Motorcycling17 Mar 2008 11:13 pm

(Archived – original posting 11/27/06)

“Rain rain, go away, come again on a Zoom Zoom day

Rain was a concern this past Monday as Francisco, James (Andy) and I hoped for one last track day in ’06. And we got it……rain, not track time

You may also deduce (correctly) that I’m not the biggest Zoom Zoom fan, after butting heads with a couple of employee/donkeys there 2-3 years back. But at least I’ve relaxed my personal “I’ll never solicit them again” stance, in the interests of being the mature party (more truthfully, in the interests of more track time…if other friends are going too).

Francisco has his own truck now and that was good because Andy was putting in a rare track appearance (thanks to yours truly, paying back a big favor from months past) and needed to get his bikes to Sears Point. Yep, bikeS. We loaded his ZX7 in the trailer with the 675 and he rode his (wife’s) new Hyosung 250 to the track. Francisco trucked his recently-repaired, Sharkskin-shod beauty of an R6 in his T100.

Frankly I was hoping for Noah’s flood-level rain within an hour of being at the track but it was not to be, hence I was not to ride. Some of you know that I augured my cbr900 into the Sears Point T7/8/9 muddy hillside some years ago (probably due to overconfidence and a degree of “lemme put a lil gap on Dean”) thanks to rain. And more recently I threw my beloved RC51 down in T4 the millisecond a rain front assaulted the track. Well today I felt like there were 3 strikes available and I had all 3 against me – wet track, very cold, and brand new Pirellis. I figured I wouldn’t make it even to pit lane, let alone break the tires in and stay upright.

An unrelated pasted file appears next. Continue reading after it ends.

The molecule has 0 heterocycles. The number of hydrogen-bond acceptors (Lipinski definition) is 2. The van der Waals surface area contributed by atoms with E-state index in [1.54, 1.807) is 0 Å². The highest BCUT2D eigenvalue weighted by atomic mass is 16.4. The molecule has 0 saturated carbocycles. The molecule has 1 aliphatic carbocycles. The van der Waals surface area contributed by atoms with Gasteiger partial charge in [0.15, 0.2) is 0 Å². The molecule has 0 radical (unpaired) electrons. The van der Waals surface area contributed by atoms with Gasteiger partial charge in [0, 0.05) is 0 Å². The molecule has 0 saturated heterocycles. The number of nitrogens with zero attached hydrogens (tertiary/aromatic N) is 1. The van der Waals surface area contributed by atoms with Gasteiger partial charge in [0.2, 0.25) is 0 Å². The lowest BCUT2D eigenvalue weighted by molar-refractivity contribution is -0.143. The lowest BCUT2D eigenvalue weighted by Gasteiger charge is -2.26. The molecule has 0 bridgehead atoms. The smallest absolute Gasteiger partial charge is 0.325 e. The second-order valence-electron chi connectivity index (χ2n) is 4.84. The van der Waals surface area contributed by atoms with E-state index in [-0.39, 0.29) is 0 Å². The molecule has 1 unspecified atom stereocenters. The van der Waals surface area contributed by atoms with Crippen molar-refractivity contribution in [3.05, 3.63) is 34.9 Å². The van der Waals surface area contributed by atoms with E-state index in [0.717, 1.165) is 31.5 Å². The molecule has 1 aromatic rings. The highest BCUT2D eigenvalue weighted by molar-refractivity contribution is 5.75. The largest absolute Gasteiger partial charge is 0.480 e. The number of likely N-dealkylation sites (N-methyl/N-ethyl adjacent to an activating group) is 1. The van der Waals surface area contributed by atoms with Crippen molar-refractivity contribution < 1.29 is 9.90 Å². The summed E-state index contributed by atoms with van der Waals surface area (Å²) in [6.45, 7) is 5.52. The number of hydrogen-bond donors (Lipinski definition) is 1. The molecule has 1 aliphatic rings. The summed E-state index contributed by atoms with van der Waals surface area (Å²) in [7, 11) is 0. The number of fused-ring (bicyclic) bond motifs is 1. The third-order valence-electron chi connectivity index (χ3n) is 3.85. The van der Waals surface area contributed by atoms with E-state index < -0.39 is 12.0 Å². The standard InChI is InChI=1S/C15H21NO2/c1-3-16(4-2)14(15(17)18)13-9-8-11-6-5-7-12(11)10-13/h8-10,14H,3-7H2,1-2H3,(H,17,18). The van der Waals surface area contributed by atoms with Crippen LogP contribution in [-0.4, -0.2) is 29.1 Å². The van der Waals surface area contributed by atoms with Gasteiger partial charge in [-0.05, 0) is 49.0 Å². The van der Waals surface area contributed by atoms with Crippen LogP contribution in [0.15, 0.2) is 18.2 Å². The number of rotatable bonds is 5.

In the a.m. the sprinkles came and went, incl a massive sideways-sheeting downpour that lasted 5 min but thoroughly soaked everything. Francisco, James and I huddled inside the trailer while James spooks us with mention of lightning (nope, just the flimsy trailer roof rumbling under the power of the wind) while a large flat metal roof hovers 6” above our heads. <:-0 But the rain was not frequent or bad enough for Sears to have mercy and close up shop and offer a 50%, 25%, 10% or even 1% credit. And so bikes took their chances.

So I hear, from James’ eye-witness experience, the LEADER of a sighting lap went down on the 1st lap. No more than a couple hours later I saw someone else sitting in their pits digging mud out of every crevice on the right side of their bike with a screwdriver. And more. I don’t –think- the meat wagon ever had to roll though. As the day droned on, more dry than wet happened and more bikes took their chances. For a few moments I even considered going out if someone could confirm a dry line was there. Bottom line – nope. I’m not into omens and such but when your bike starts with no problem……and then suddenly won’t, you start to kinda look skyward. The 675 started at home…..and in the trailer (don’t remember why I fired it briefly in there) but when I got it outside and wanted to tech it wouldn’t do more than turn over 4 rotations and stop. Hmmm, some goofy British fuel pump that makes the whole bike act strange when low on fuel? Add fuel… it won’t turn over once. All fuses check good, no other obvious mechanical or physical problems. Oh boy, is this the dreaded Triumph reliability demon rearing it’s head? No dummy, it’s a dying battery from lack of (riding) use. Lance loaned us a portable jumper and she fired up immediately. But that event plus the 3 strikes meant I was gunshy now, and did no more than roll down to pit lane and tech the bike and ignore Cra1g